The original sepia-tone, as seen in countless late nineteenth century portraits of Victorians, came about through the desire to make photographs less prone to fading. Interestingly, 2006 was the year when modern printer pigments surpassed the longevity of traditional, silver-based printing. Images can now be made that will resist fading, it is calculated, for 200 years. The introduction of the original sepia colour in the 1880s followed the discovery that adding dye from the common cuttlefish (Sepia officinalis) to a positive print increased the durability of the photograph. This worked by converting any remaining metallic silver to a more resistant sulphide. The consequent brownish cast was, depending on your point of view, a pleasant or an unfortunate consequence of this technological advance. Quite why some contre jour photographs taken with modern cameras produce this sepia-like effect I don't know. What I can tell you is that no cuttlefish were harmed in the production of this image!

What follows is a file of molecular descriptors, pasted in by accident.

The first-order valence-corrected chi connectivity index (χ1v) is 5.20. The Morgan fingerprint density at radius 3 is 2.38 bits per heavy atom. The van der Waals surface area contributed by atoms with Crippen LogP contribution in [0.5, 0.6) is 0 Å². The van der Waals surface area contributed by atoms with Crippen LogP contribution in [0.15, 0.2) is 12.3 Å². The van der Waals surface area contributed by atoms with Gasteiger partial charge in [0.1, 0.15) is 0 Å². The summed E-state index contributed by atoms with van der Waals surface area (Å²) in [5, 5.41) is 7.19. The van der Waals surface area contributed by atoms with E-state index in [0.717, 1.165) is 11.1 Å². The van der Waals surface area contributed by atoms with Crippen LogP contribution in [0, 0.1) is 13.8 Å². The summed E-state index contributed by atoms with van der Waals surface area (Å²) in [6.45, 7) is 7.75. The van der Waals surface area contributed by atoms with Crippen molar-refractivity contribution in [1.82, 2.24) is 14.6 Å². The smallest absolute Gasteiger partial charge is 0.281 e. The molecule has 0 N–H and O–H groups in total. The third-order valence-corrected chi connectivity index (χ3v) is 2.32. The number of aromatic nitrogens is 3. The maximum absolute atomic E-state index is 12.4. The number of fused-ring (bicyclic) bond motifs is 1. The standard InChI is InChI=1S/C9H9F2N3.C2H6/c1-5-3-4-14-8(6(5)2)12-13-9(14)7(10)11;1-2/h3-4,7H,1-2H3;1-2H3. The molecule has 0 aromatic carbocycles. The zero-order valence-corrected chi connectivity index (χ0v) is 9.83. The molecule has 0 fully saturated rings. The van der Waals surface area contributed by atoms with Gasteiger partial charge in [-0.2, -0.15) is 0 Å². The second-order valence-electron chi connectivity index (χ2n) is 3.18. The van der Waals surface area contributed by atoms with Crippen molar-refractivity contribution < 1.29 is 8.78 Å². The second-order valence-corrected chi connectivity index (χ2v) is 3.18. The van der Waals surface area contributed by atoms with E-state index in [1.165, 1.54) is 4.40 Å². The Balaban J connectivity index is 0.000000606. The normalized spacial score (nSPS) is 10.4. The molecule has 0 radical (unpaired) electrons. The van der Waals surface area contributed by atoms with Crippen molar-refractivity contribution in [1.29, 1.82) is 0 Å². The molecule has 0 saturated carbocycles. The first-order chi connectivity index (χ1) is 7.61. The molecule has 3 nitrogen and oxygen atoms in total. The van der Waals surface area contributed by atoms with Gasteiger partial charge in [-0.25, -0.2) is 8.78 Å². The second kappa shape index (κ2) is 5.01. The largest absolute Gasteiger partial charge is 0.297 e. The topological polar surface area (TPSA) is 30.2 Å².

I took this photograph on Blackpool's North Promenade on a fairly recent sunny afternoon. The light was emphasising the curve of the tram tracks as they straightened up and disappeared into the distant vanishing point of the Tower. Shapes, particularly the tram poles, the overhead booms, and the receding blocks of the nearby wall, made strong silhouettes in the contre jour light, and increased the focus on that distant point. But, foreground interest was needed, so I asked my wife to walk ahead! I used a zoom lens at 92mm with the camera at Aperture Priority (f6.3 at 1/1250), ISO 100, with -0.3EV. The post processing mainly involved increasing the contrast.
photograph & text (c) T. Boughen